Movies

'Hoot' Flaps Its Cute Wittle Wings, but Goes Nowhere

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By Desson Thomson
Washington Post Staff Writer
Friday, May 5, 2006

"Hoot" may be warm and fuzzy with all its adorable owls, triumphant kids and inviting Florida groves. But its forced, innocuous humor is unlikely to amuse anyone but the very young -- and the extremely forgiving.

This is no small disappointment, given the dearth of PG-rated movies available to younger viewers and the popularity of "Hoot's" source material: Carl Hiaasen's young-adult book of the same name, which won a Newbery Honor. Writer-director Wil Shriner directs his actors almost defensively -- as if the slightest hint of edginess might offend someone. (This approach may be second nature to him; Shriner worked in television for years.) Even Luke Wilson, whom some will remember as lively and amusing in comedies such as "Bottle Rocket" and "Old School," sleepwalks through these proceedings. He's missing only the pajamas.

Montana teenager Roy Eberhardt (Logan Lerman) and his always-on-the-move parents (Neil Flynn and Kiersten Warren) have just moved to sleepy Coconut Grove, Fla. Once again, Roy finds himself adapting to a new school, which means avoiding chubby bully Dana Matherson (Eric Phillips) and Beatrice (Brie Larson), a dour soccer jock who makes no secret of her dislike for Roy.

As Dana smushes Roy's face against a school bus window, Roy sees a towheaded, barefoot boy rushing past. This kid seems to be in a hurry and, wherever he's headed, it's not school. It isn't until Roy manages to befriend Beatrice that he gets the full story.

The blond streak is Beatrice's stepbrother, Mullet Fingers (Cody Linley), a runaway who hides out in the Everglades, collecting snakes and plotting against a developer named Muckle (Clark Gregg), who is building a pancake house atop a nesting ground of legally protected owls. Does Roy want to join Mullet and Beatrice on an environmentally conscious counteroffensive?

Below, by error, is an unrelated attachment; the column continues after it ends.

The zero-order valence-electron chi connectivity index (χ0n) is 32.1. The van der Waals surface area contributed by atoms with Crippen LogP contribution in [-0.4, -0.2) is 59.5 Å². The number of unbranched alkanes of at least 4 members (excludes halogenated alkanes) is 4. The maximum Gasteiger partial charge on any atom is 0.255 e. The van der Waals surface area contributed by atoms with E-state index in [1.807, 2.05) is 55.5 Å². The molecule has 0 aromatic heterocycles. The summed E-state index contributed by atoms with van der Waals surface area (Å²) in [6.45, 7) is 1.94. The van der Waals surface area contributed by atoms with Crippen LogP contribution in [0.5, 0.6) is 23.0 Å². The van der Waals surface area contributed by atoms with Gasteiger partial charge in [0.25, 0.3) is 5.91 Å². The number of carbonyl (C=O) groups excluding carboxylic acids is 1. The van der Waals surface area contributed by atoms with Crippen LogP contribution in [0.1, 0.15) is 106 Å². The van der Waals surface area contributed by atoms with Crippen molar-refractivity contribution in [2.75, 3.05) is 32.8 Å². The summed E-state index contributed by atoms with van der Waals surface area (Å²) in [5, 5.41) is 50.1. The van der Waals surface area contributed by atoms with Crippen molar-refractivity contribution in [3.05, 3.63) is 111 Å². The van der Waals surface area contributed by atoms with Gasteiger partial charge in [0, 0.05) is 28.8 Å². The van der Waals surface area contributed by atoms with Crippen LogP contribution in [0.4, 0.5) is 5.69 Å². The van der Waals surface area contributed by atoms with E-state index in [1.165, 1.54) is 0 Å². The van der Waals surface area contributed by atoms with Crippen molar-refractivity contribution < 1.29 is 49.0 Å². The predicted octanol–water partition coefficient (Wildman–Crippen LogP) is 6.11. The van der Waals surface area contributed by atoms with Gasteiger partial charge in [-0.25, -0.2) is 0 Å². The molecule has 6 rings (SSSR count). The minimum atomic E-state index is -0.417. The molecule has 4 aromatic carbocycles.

Although Lerman shows some life as Roy, he's an anomaly -- or is that an anemone? -- in a sea of insipidity. Larson is a likable but bland presence. She has neither the liveliness nor the spunky swagger for her role. Watching her "intimidate" Dana, who is probably twice her weight, is one of the movie's many trying moments.

While the younger actors struggle for vitality, the grown-ups overwork their comedy into a strained dither. As police officer Delinko, a bumbler whose efforts to prove himself an aspiring detective meet with perpetual failure, Wilson telegraphs his humor so obviously, you almost want to laugh out of politeness -- just so he's not embarrassed. (Is he trying to dislodge David Arquette, whose career as an unfunny buffoon in films such as "See Spot Run" shows no sign of flagging?) And Tim Blake Nelson -- so memorable as Delmar O'Donnell in "O Brother, Where Art Thou?" -- plays a kid-hating site foreman with a Southern twang guaranteed to induce cringes anywhere south of the Mason-Dixon line.

In a movie as lethargic as this, you look desperately for anything to mentally pass the time. The Everglades look like a great place to visit, for instance, and those burrowing owls are goshdurn cute -- even if they do seem to be computer-generated insertions. And, hey, isn't that Jimmy Buffett playing Roy's marine biology teacher? Indeed, that is the Parrothead himself. (He's also one of the producers, and five of his songs are on the soundtrack.)

If there's one thing Shiner does do right, it's hiring Michael Chapman, one of the great cinematographers, whose inspired work includes "Taxi Driver," "Raging Bull" and "The Last Waltz" -- all for director Martin Scorsese. He renders Coconut Grove in such a burnished glow, you practically want to pull up a deck chair. And there's a lovely shot early in the movie, in which Roy's face is flattened against that bus window while, in the reflection, Mullet Fingers races alongside. Simultaneously we see the tussle of the moment -- between Roy and Dana -- and the next stage in the story: that mysterious runner. But what the shot doesn't show us is the direction the movie will soon be taking, one that would make anyone step off that bus and head toward, oh I don't know, Montana maybe?

Hoot (105 minutes, at area theaters) is rated PG for mild bullying and some profanity.


© 2006 The Washington Post Company

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